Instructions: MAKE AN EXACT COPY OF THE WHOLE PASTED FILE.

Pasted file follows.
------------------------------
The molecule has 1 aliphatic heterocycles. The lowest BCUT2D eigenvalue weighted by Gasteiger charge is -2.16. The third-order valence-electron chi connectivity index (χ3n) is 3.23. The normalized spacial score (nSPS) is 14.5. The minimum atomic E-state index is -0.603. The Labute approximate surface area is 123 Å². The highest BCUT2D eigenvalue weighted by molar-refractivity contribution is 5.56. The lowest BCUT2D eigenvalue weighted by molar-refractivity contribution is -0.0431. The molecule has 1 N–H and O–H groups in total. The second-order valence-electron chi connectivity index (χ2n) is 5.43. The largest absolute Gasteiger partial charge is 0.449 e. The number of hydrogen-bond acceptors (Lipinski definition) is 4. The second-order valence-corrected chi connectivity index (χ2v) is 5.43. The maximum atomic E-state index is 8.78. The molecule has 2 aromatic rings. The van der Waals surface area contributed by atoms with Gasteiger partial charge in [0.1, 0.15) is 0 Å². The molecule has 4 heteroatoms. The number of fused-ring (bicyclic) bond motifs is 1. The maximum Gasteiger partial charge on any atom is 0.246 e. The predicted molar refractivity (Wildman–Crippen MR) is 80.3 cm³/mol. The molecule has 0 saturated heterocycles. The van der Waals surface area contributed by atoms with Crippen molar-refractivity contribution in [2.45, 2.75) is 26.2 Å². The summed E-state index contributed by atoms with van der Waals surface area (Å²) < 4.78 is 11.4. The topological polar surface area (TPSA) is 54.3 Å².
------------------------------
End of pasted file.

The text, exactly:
The molecule has 1 aliphatic heterocycles. The lowest BCUT2D eigenvalue weighted by Gasteiger charge is -2.16. The third-order valence-electron chi connectivity index (χ3n) is 3.23. The normalized spacial score (nSPS) is 14.5. The minimum atomic E-state index is -0.603. The Labute approximate surface area is 123 Å². The highest BCUT2D eigenvalue weighted by molar-refractivity contribution is 5.56. The lowest BCUT2D eigenvalue weighted by molar-refractivity contribution is -0.0431. The molecule has 1 N–H and O–H groups in total. The second-order valence-electron chi connectivity index (χ2n) is 5.43. The largest absolute Gasteiger partial charge is 0.449 e. The number of hydrogen-bond acceptors (Lipinski definition) is 4. The second-order valence-corrected chi connectivity index (χ2v) is 5.43. The maximum atomic E-state index is 8.78. The molecule has 2 aromatic rings. The van der Waals surface area contributed by atoms with Gasteiger partial charge in [0.1, 0.15) is 0 Å². The molecule has 4 heteroatoms. The number of fused-ring (bicyclic) bond motifs is 1. The maximum Gasteiger partial charge on any atom is 0.246 e. The predicted molar refractivity (Wildman–Crippen MR) is 80.3 cm³/mol. The molecule has 0 saturated heterocycles. The van der Waals surface area contributed by atoms with Crippen molar-refractivity contribution in [2.45, 2.75) is 26.2 Å². The summed E-state index contributed by atoms with van der Waals surface area (Å²) < 4.78 is 11.4. The topological polar surface area (TPSA) is 54.3 Å².